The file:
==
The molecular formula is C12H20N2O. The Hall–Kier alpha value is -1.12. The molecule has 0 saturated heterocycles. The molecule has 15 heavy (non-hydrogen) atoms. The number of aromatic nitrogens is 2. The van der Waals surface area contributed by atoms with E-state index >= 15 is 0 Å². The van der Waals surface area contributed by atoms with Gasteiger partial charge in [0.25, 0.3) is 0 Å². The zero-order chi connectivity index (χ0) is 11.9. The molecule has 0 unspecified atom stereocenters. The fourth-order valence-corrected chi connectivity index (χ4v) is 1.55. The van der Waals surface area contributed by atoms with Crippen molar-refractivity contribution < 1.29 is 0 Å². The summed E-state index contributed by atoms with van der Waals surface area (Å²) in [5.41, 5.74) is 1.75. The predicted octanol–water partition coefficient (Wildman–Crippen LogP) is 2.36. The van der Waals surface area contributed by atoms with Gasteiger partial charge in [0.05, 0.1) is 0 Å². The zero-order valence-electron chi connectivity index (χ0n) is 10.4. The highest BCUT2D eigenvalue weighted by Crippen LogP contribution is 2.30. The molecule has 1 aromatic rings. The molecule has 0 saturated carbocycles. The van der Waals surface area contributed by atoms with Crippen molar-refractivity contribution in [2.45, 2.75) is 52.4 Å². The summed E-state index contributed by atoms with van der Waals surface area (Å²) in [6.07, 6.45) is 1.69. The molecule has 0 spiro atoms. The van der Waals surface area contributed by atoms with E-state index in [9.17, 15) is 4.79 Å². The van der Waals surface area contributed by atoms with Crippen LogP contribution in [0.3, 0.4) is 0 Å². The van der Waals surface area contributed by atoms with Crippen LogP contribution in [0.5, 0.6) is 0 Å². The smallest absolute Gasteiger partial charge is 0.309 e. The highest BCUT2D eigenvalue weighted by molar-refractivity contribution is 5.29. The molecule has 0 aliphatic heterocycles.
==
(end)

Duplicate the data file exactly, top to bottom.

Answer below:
The molecular formula is C12H20N2O. The Hall–Kier alpha value is -1.12. The molecule has 0 saturated heterocycles. The molecule has 15 heavy (non-hydrogen) atoms. The number of aromatic nitrogens is 2. The van der Waals surface area contributed by atoms with E-state index >= 15 is 0 Å². The van der Waals surface area contributed by atoms with Gasteiger partial charge in [0.25, 0.3) is 0 Å². The zero-order chi connectivity index (χ0) is 11.9. The molecule has 0 unspecified atom stereocenters. The fourth-order valence-corrected chi connectivity index (χ4v) is 1.55. The van der Waals surface area contributed by atoms with Crippen molar-refractivity contribution < 1.29 is 0 Å². The summed E-state index contributed by atoms with van der Waals surface area (Å²) in [5.41, 5.74) is 1.75. The predicted octanol–water partition coefficient (Wildman–Crippen LogP) is 2.36. The van der Waals surface area contributed by atoms with Gasteiger partial charge in [0.05, 0.1) is 0 Å². The zero-order valence-electron chi connectivity index (χ0n) is 10.4. The highest BCUT2D eigenvalue weighted by Crippen LogP contribution is 2.30. The molecule has 1 aromatic rings. The molecule has 0 saturated carbocycles. The van der Waals surface area contributed by atoms with Crippen molar-refractivity contribution in [2.45, 2.75) is 52.4 Å². The summed E-state index contributed by atoms with van der Waals surface area (Å²) in [6.07, 6.45) is 1.69. The molecule has 0 spiro atoms. The van der Waals surface area contributed by atoms with E-state index in [9.17, 15) is 4.79 Å². The van der Waals surface area contributed by atoms with Crippen LogP contribution in [0.3, 0.4) is 0 Å². The van der Waals surface area contributed by atoms with Crippen LogP contribution in [0.5, 0.6) is 0 Å². The smallest absolute Gasteiger partial charge is 0.309 e. The highest BCUT2D eigenvalue weighted by molar-refractivity contribution is 5.29. The molecule has 0 aliphatic heterocycles.